There is only one way to find out if a reaction developed at a small scale really works and that is repeating the reaction on a big scale. Not milligrams, not grams but KILOGRAMS. Wenjie Li et al. of Boehringer Ingelheim Pharmaceuticals report on the pilot plant synthesis of cyclopropyl-aminopyridine-(L)-alanine dipeptide in a recent edtion of Org. Process Res. Dev. (DOI). The key reaction is a Kulinkovich-Szymoniak cyclopropanation with starting materials titanium isopropoxide (unlikely C2 delivery agent), ethylmagnesium bromide pacified with ligand bis-2-(N,N-dimethylaminoethyl)-ether and 2-cyanopyridine in 2-methylfuran. So what does that feel like?, filling a 400 L reactor with 175 kilograms of an Grignard reagent?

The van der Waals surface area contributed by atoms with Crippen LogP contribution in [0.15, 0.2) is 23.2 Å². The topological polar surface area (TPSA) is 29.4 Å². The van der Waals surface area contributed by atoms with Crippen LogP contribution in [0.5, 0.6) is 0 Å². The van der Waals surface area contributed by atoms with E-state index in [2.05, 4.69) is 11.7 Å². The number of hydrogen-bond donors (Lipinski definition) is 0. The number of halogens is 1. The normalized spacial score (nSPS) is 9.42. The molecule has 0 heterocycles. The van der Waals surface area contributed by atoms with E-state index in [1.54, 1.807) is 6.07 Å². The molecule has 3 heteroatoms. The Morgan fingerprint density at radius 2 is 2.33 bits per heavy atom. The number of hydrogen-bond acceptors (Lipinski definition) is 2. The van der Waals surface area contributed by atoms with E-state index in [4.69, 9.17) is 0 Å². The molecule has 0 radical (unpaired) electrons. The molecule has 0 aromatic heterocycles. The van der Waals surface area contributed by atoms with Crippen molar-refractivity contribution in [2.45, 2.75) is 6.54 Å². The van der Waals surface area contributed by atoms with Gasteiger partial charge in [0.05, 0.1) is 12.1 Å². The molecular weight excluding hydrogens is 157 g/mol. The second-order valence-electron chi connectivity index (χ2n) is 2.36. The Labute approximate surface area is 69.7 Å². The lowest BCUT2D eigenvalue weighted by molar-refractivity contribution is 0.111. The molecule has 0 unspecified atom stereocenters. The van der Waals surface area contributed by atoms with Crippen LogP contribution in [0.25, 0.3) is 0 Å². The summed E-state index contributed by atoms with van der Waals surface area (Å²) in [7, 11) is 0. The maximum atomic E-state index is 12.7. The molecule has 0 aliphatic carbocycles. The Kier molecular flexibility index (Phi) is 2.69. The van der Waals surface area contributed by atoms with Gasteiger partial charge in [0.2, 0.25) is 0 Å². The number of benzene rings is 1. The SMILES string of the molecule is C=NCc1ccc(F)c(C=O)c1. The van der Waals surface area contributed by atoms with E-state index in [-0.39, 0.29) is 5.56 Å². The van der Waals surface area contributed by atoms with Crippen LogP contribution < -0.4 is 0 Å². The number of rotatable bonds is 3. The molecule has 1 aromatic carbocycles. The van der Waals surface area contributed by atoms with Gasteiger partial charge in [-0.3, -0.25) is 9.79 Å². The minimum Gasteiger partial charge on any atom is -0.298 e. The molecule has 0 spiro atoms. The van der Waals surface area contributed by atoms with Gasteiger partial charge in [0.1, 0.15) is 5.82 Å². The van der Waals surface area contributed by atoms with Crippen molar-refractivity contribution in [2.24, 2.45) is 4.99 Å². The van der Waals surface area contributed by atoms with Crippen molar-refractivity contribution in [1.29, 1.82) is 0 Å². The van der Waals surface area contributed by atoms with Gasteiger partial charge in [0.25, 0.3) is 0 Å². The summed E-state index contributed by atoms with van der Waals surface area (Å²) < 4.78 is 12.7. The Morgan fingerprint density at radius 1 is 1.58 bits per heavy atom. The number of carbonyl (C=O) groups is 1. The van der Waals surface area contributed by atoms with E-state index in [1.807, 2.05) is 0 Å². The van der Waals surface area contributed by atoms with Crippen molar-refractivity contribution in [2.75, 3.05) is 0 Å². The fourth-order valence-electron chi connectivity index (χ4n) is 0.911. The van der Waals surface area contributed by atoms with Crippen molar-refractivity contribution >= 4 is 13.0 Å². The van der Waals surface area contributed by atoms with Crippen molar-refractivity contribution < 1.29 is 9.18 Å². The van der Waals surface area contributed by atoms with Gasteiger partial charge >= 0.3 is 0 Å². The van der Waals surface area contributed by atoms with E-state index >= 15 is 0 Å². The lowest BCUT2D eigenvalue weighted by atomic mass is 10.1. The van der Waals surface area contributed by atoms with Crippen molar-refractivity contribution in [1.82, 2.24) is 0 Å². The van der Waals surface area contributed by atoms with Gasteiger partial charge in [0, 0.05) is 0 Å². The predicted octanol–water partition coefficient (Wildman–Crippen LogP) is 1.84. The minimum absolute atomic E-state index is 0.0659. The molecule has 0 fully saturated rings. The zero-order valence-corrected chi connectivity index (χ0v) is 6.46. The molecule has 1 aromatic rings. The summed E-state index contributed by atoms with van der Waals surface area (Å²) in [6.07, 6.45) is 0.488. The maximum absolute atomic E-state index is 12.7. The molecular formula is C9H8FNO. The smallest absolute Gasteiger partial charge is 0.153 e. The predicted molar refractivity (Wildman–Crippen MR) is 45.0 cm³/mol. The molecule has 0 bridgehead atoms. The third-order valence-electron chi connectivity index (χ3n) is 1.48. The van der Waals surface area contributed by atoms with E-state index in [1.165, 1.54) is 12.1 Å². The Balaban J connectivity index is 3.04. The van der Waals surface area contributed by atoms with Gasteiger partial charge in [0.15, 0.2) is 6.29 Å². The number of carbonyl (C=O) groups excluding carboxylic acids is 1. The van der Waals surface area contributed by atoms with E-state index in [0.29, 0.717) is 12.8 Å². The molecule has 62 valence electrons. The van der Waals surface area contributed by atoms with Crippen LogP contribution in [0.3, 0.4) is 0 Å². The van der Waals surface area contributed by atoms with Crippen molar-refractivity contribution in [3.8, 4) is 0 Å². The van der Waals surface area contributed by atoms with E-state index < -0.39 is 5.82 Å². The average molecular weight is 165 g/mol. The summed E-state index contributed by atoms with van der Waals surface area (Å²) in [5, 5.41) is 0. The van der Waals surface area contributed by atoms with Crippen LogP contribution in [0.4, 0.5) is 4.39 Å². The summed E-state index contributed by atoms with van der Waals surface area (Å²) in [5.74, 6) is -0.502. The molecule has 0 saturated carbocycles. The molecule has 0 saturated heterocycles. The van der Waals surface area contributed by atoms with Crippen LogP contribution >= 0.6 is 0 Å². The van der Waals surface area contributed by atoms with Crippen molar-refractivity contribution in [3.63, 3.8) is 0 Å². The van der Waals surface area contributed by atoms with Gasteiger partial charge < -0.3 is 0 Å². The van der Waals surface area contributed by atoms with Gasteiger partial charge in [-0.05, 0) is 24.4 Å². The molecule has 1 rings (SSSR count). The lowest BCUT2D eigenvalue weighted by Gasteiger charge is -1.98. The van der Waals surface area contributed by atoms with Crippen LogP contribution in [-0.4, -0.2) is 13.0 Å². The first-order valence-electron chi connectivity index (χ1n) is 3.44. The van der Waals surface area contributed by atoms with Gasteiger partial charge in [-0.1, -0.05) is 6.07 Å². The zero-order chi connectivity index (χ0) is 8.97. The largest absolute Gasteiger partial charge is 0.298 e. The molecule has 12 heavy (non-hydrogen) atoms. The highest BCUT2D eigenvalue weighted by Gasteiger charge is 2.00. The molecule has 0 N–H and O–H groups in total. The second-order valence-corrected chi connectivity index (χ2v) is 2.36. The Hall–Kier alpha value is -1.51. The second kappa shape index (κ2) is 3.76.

This reaction was quenched with lots of acetic acid and water to produce the free amine. In the meanwhile in reactor number two the BOC derivative of alanine was itself derivatized with carbonyldiimidazole and the entire reactor content was then added to reactor number 1 forming the dipeptide. Big advantage of this procedure according to the researchers: only the derivatised amine can be separated from all the titanium and magnesium salts.